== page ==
Any patient can get these services once they have been referred and registered at the Cancer Centre. Emotional support is also available for family members.
If you are an inpatient on 4 West, speak to your Nurse about these services.
To self-refer to the Indigenous Navigator, please either advise a member of your care team or call 1-844-904-2273 to request an appointment.
To self-refer to the Erie St. Clair LHIN Home and Community Care, please advise a member of your care team.
Talk to someone in your community who has walked in your shoes and can provide support and guidance. Peers are specially trained; however, this is not a substitute for professional counseling or mental health assistance. It is free and 100% confidential. If you would like to be connected to a peer, ask a member of your care team today.
RENEW is a survivorship program that is held twice a year. The program has been designed for participants who have completed their treatment. It consists of a five-part educational series on general survivorship, nutrition and eating healthy, active living and exercise and cancer genetics and family tree workshop. The program also offers a ten-week exercise program in partnership with a local gym that customizes training to the individual needs of cancer patients.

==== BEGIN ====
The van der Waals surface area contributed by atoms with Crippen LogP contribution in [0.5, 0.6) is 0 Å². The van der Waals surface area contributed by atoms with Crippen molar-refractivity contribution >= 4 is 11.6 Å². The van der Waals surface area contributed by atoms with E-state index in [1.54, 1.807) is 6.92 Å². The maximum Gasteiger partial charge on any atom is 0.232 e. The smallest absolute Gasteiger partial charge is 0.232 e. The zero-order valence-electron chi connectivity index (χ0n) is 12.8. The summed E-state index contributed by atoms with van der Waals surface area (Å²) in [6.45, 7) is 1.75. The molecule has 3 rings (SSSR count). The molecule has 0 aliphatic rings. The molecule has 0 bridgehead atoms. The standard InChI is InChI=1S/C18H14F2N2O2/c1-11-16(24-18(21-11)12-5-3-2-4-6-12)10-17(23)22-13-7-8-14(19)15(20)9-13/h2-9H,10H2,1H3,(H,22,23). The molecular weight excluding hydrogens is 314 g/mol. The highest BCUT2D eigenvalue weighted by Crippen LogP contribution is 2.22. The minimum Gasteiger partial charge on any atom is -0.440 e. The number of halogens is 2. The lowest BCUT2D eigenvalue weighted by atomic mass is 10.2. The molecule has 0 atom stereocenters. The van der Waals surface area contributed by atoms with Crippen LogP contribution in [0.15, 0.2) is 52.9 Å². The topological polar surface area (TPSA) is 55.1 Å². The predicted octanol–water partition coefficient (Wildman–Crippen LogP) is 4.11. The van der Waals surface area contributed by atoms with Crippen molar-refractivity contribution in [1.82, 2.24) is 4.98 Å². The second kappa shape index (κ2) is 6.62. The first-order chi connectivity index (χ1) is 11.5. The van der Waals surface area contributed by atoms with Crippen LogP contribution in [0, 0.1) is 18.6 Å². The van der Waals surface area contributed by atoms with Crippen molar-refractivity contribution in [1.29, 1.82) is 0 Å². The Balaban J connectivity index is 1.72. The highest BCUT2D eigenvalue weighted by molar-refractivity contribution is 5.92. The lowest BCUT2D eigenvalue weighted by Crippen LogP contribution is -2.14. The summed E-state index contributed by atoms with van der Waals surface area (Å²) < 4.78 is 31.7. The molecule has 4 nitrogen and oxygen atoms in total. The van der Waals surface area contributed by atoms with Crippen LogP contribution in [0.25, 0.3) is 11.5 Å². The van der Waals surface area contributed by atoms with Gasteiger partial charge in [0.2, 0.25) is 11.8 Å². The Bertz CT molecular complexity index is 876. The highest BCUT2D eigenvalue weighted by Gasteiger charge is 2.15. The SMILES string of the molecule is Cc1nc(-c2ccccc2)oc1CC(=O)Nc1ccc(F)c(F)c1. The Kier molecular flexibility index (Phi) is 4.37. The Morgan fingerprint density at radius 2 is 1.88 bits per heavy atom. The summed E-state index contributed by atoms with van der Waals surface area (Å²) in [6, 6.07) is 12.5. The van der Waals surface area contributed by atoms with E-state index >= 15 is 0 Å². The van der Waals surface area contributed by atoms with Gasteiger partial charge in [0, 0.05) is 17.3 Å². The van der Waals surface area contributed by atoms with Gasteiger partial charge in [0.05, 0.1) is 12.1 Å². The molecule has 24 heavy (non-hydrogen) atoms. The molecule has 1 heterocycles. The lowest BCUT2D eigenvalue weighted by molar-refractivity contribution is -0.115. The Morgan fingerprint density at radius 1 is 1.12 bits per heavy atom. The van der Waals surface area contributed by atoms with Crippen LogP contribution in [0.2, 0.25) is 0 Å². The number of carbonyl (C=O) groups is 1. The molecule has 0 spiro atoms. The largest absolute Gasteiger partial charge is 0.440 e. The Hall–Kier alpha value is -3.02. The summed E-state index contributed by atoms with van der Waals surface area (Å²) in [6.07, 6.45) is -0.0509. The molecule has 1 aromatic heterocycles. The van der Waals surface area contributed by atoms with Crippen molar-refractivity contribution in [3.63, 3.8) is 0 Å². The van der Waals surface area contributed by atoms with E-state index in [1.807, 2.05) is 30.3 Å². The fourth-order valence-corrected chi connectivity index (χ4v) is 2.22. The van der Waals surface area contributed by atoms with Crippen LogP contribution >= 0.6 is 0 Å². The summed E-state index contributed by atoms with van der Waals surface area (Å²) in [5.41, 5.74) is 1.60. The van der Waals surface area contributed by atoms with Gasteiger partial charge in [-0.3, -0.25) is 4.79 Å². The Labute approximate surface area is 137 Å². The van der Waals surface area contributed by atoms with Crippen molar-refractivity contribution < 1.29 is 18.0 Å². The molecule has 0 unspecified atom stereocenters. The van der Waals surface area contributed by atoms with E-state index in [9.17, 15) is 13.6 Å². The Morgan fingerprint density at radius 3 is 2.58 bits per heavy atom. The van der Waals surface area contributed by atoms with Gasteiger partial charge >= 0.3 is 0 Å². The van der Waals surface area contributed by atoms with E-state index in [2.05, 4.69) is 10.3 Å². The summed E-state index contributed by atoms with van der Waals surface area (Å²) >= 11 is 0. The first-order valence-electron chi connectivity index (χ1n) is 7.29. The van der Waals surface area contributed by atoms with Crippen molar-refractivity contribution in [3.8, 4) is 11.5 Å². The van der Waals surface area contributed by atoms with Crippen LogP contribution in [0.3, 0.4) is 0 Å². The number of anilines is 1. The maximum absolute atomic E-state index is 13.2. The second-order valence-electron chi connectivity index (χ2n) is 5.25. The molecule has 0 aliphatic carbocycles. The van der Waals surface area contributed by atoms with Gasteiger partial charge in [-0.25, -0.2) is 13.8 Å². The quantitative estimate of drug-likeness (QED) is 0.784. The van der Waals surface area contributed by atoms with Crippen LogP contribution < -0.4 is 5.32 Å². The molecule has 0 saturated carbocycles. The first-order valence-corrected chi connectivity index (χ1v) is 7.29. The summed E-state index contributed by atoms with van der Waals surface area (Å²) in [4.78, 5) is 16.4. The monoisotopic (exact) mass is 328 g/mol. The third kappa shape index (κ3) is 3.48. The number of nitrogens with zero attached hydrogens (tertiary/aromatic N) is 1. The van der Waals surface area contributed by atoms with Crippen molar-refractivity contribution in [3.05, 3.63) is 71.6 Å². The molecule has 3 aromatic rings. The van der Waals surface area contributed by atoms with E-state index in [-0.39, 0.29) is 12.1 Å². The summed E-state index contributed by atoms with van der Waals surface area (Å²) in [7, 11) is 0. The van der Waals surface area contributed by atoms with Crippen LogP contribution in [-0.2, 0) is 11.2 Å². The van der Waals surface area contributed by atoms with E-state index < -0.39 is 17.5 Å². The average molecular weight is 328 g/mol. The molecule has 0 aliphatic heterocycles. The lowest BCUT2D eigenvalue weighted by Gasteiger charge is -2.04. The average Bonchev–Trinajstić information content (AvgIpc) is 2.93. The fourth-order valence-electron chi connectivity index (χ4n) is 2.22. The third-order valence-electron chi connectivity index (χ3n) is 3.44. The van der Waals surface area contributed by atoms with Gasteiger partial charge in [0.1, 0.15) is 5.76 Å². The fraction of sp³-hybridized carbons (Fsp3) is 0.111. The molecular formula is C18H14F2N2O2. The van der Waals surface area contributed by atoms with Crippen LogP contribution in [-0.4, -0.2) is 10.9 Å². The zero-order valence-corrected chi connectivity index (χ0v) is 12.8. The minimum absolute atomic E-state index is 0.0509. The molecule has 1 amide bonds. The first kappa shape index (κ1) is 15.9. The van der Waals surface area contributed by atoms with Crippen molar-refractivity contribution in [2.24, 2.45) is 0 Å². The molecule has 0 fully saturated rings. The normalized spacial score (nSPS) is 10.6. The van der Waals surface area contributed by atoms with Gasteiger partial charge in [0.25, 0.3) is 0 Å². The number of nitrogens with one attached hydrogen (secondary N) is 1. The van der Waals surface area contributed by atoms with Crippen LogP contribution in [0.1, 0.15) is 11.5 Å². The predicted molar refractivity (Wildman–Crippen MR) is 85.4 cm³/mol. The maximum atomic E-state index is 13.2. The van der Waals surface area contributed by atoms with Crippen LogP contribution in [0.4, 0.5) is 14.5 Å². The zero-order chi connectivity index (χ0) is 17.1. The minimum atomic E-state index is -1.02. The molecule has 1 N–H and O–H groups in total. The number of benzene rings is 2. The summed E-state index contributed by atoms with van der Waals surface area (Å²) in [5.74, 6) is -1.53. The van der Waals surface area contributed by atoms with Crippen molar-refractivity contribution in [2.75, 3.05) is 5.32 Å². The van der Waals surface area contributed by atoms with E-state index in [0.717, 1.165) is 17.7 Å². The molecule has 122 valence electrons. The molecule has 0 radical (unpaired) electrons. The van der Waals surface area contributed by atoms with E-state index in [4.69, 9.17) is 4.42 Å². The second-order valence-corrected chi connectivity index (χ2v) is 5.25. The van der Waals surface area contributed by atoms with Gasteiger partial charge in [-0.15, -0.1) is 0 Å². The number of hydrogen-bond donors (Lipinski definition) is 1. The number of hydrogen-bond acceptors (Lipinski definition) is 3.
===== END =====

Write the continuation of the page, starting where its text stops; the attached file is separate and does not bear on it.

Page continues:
Please check with your Nurse for dates, times and locations, or for more information or to sign up for a class, please call 519-253-5253 from Monday - Friday, 8:30 am - 4:00 pm.
To view videos of past RENEW sessions, please select from the topics below:
The classes are held on the 1st Friday of every month from 2:00 pm - 3:00 pm.
For more information on the classes and how to register, please visit the Lymphedema Website.
Council membership includes patients, family members and caregivers from the Chatham-Kent, Sarnia/Lambton and Windsor/Essex area. Membership also includes cancer program leadership and staff.